With rates of private air-carriers that transport cadaver organs for life-saving transplantation procedures continuing to vary, the Directorate of Medical Education and Research (DMER) claims to have made an appeal to state medical education department to push Director General of Civil Aviation (DGCA) to regularise rates of private air-carriers flying inter-city and inter-state for medical purposes. “This issue has been ongoing for sometime now. We requested the medical education department to approach the union aviation ministry to make air-travel affordable for poor patients,” said Dr Pravin Shingare, Director, DMER.
According to Lalit Gupta, joint general manager at DGCA, no such communication has come from any state so far. State medical education secretary Rajagopala Devera said, “If charges are too high, we will see how to bring them down. A reasonable price is necessary for patients. Discussions will start now.”
In a letter to state medical education department, DMER stressed on the need for affordable prices for cadaver organ transplant. Cadaver organ transplant is a procedure to retrieve organ from brain-dead patients to save the life of a chronically ill patient. In 2016, Mumbai saw 58 cadaver donations, and in 2017, 15 donations so far. Doctors claim that if people in Mumbai donate organs following brain stem deaths, dependence on other cities will drastically reduce. “Inter city transport also needs close coordination. If say, a heart is not transported from retrieval site to recipient patient in four hours, it may go waste,” said Dr Anvay Mulay, heart transplant surgeon.
At least three private air carriers— MAB Aviation, United Helicharters and Leo Air Charter Services— have shown interest in flying cadaver organs for transplantation. In December 2016, a heart transport procedure between Nanded and Mumbai was called off after a private carrier demanded Rs 10 lakh to fly a heart to Mumbai’s Fortis Hospital. “A heart’s shelf life is four hours and road transport is not an option,” transplant coordinator for Fortis Hospital said. The cost of heart transplant ranges between Rs 15-20 lakhs and cost of transporting organ varies between Rs 1.5 lakhs to Rs 8 lakhs depending on time of day and flying hours. “If it is a poor recipient, to pay Rs 25-30 lakhs is a difficult prospect,” he added.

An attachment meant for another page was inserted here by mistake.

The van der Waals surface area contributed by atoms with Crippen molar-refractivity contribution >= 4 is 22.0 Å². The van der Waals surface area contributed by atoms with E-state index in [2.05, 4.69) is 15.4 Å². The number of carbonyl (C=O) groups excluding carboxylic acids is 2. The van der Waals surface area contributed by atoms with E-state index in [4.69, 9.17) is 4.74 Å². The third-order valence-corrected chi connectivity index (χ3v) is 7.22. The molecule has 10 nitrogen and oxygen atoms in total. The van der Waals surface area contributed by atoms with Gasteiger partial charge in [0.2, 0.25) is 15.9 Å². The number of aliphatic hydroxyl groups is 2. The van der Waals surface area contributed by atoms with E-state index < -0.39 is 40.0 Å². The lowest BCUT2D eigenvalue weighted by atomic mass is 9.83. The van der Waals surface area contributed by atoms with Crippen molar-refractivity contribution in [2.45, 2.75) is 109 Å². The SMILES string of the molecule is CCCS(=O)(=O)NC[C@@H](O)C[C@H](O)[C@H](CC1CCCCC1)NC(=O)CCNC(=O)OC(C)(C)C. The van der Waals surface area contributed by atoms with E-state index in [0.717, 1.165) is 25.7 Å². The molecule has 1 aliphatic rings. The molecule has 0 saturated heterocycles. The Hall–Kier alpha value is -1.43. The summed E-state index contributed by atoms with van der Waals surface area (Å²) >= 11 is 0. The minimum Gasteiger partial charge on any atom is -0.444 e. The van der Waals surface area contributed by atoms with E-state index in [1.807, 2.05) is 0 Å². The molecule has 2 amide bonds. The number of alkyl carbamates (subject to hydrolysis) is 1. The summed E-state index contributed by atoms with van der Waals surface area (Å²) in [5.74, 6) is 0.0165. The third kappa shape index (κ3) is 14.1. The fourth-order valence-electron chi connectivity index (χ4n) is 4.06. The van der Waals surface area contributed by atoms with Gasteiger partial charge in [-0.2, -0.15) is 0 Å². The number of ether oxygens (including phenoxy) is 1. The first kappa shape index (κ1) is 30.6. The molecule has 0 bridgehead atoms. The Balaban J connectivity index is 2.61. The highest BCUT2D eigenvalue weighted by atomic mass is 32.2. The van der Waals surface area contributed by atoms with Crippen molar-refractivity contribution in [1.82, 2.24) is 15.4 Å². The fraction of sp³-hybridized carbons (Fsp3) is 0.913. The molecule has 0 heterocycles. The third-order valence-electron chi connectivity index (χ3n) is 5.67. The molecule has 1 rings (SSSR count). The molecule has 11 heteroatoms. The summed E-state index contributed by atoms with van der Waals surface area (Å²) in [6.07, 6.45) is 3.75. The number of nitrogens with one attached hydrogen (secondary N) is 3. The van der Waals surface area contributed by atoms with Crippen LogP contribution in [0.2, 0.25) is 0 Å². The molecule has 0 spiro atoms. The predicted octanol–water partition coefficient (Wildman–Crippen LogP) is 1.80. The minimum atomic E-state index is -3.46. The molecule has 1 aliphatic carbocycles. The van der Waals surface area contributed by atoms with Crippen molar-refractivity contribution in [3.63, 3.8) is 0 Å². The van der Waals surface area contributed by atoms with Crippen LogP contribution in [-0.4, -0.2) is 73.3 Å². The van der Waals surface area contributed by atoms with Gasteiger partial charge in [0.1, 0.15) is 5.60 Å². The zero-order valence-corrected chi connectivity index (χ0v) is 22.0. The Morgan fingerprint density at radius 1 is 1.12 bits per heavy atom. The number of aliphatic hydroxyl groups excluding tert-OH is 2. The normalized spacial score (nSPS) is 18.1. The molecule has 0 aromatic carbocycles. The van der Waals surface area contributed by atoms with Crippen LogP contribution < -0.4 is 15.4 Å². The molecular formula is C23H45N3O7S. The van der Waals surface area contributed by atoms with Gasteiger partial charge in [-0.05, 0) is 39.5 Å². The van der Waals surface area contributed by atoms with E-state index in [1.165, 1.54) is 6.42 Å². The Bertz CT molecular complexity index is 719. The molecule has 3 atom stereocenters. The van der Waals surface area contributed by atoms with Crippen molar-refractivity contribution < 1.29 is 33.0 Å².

For a kidney, the shelf life, the duration for which an organ survives outside body, is 24 hours and for liver, eight hours, which makes road transport viable between nearby cities. Mumbai usually gets donors from Surat, Indore and Pune where cadaver donation awareness is huge. Air charges from Surat range between Rs 3-3.5 lakhs, from Indore Rs 6-7 lakhs and from Pune Rs 3-3.5 lakhs. On April 10, a heart that was air-lifted from Surat to Mumbai cost the patient Rs 3.5 lakhs. Mumbai has two to three private carriers that provide organ transport facility, while Delhi has four. According to Rajesh Sahu, managing director at Aura Aviation, the operational cost is high due to ground charges, handling fee, parking fee at airport, landing charges, salaries of pilot and of supporting staff.
“Calls for organ transport are always urgent and we have to use whatever aircraft is available. Large aircraft can cost more due to increased fuel requirement. Airports also levy penalties if private aircraft are parked beyond 48 hours. Some times we have to fly the carrier from Nagpur or Ahmedabad, where it is parked, to Mumbai for transportation. The cost of flying then increases,” said Sahu. He adds that DGCA needs to allow more carriers to transport organs and make rules flexible. Airports in several cities, like Surat and Nagpur, charge extra for handling carriers that fly at night.
The landing charges for private aircraft are Rs 37000 plus service tax and the penalty beyond 48 hours, 2,000 Rs per hour. “The challenge is availability of carriers at odd hours. Certain locations do not have airports that are equipped for 24×7 transfers,” said Dr S Narayani, Zonal director at Fortis Hospital. The hospital has three heart patients wait-listed for a transplant.
In 2016, DMER held discussions with three airliners to fix prices and lower them to suit patients’ needs. “But they claim they face operational issues. We need DGCA to frame a policy,” he said.